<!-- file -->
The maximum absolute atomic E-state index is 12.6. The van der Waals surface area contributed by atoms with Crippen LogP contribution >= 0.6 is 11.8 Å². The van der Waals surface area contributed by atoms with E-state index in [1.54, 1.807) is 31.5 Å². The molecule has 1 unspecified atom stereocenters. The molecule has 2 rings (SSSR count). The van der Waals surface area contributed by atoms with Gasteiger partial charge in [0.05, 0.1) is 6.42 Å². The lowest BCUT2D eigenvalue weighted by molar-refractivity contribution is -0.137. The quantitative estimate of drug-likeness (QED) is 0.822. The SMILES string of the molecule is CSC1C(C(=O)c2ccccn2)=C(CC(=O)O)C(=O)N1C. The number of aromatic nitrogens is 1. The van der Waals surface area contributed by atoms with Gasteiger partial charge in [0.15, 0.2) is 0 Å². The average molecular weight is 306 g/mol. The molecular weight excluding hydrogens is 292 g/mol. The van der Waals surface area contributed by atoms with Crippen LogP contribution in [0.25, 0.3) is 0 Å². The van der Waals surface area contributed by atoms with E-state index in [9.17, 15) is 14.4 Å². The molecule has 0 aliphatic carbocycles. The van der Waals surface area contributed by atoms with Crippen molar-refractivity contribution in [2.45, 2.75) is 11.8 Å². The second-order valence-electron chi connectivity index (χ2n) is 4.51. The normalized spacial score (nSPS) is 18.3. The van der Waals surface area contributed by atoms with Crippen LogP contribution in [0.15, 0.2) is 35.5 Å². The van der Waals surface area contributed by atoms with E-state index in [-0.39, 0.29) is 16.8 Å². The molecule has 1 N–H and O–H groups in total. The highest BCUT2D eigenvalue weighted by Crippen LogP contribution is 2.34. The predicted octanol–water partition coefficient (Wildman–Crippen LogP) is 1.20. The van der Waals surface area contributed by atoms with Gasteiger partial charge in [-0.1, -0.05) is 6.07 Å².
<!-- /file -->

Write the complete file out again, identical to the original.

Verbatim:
The maximum absolute atomic E-state index is 12.6. The van der Waals surface area contributed by atoms with Crippen LogP contribution >= 0.6 is 11.8 Å². The van der Waals surface area contributed by atoms with E-state index in [1.54, 1.807) is 31.5 Å². The molecule has 1 unspecified atom stereocenters. The molecule has 2 rings (SSSR count). The van der Waals surface area contributed by atoms with Gasteiger partial charge in [0.05, 0.1) is 6.42 Å². The lowest BCUT2D eigenvalue weighted by molar-refractivity contribution is -0.137. The quantitative estimate of drug-likeness (QED) is 0.822. The SMILES string of the molecule is CSC1C(C(=O)c2ccccn2)=C(CC(=O)O)C(=O)N1C. The number of aromatic nitrogens is 1. The van der Waals surface area contributed by atoms with Gasteiger partial charge in [0.15, 0.2) is 0 Å². The average molecular weight is 306 g/mol. The molecular weight excluding hydrogens is 292 g/mol. The van der Waals surface area contributed by atoms with Crippen LogP contribution in [0.25, 0.3) is 0 Å². The van der Waals surface area contributed by atoms with E-state index in [9.17, 15) is 14.4 Å². The molecule has 0 aliphatic carbocycles. The van der Waals surface area contributed by atoms with Crippen molar-refractivity contribution in [2.45, 2.75) is 11.8 Å². The second-order valence-electron chi connectivity index (χ2n) is 4.51. The normalized spacial score (nSPS) is 18.3. The van der Waals surface area contributed by atoms with Crippen LogP contribution in [0.15, 0.2) is 35.5 Å². The van der Waals surface area contributed by atoms with E-state index in [-0.39, 0.29) is 16.8 Å². The molecule has 1 N–H and O–H groups in total. The highest BCUT2D eigenvalue weighted by Crippen LogP contribution is 2.34. The predicted octanol–water partition coefficient (Wildman–Crippen LogP) is 1.20. The van der Waals surface area contributed by atoms with Gasteiger partial charge in [-0.1, -0.05) is 6.07 Å².